Of all places in the world, the only country that could conceive a National Courtesy Campaign could be Singapore.
The idea might seem crazy to folk in UK where manners are - or at least used to be - taught to us at an early age.
Please, thank you, could you, excuse me, are words and phrases cultivated into our daily language use in our formative years.
We wait until someone has finished speaking before we speak (unless you come from my family where we all talk over each other!), hold the door open for people and say thank you when they do so for you, and if you bump into someone you apologise.
But here things are different. When I first got to Singapore, like the stupid Ang Mo* I was - and probably still am - I was holding doors open for people and swore under my breath at them when there was no acknowledgement. I was miffed when people barged into me with no apology. You get the picture.
So I guess these are the reasons why the National Courtesy Campaign was launched back in 1979 by the then Prime Minister to create “a pleasant social environment with Singaporeans considerate to each other and thoughtful of each other's needs”. And within 10 years. Wow now that’s commitment!
The campaign has now morphed into the Singapore Kindness Movement and the latest manifestation of this campaign tickles me every time I get on the MRT**.
In London, on the Underground, the messages to "move up "or "let passengers get off first before boarding" is usually mumbled incoherently by some crazy person who sounds like they have come from Mars. In Singapore, they have recruited the Dim Sum Dollies to “Love your Ride”.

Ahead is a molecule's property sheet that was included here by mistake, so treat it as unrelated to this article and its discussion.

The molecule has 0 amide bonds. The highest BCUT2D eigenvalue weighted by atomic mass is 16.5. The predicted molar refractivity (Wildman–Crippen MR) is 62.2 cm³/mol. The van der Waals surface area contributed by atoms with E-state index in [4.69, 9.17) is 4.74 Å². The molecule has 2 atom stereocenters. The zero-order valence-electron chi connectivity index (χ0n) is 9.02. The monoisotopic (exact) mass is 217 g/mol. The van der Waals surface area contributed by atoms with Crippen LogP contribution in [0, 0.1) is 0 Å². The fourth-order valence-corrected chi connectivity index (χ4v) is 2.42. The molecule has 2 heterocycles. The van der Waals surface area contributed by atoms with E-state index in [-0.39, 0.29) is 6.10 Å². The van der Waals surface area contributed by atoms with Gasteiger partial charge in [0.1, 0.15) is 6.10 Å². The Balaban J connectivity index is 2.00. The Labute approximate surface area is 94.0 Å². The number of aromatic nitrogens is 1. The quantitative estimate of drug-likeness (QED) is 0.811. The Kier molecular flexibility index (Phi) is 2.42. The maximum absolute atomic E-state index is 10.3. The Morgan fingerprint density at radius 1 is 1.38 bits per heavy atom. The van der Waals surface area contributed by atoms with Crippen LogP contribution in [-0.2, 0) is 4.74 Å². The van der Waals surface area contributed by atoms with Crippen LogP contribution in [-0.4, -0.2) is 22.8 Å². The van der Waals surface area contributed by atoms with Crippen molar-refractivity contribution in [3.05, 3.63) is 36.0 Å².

So not only do you get their smiley faces looking like this telling you what you need to do..
They also put together this ditty for the campaign….
For those not in Singapore, this is the little sing song you actually hear on the MRT…
Now I know most people in Singapore probably want to get the Dim Sum Dollies and push them off a cliff in a trolley, but I’ve got to give Singapore top marks for originality on this one. Maybe people would prefer an incoherent mumbling person from Mars. I’m sure one could be seconded from London.
Anyway, will the Dim Sum Dollies make us more courteous in Singapore? Now that’s another story!
*The term affectionately bestowed upon us expats here in Singapore
** Singapore’s version of the underground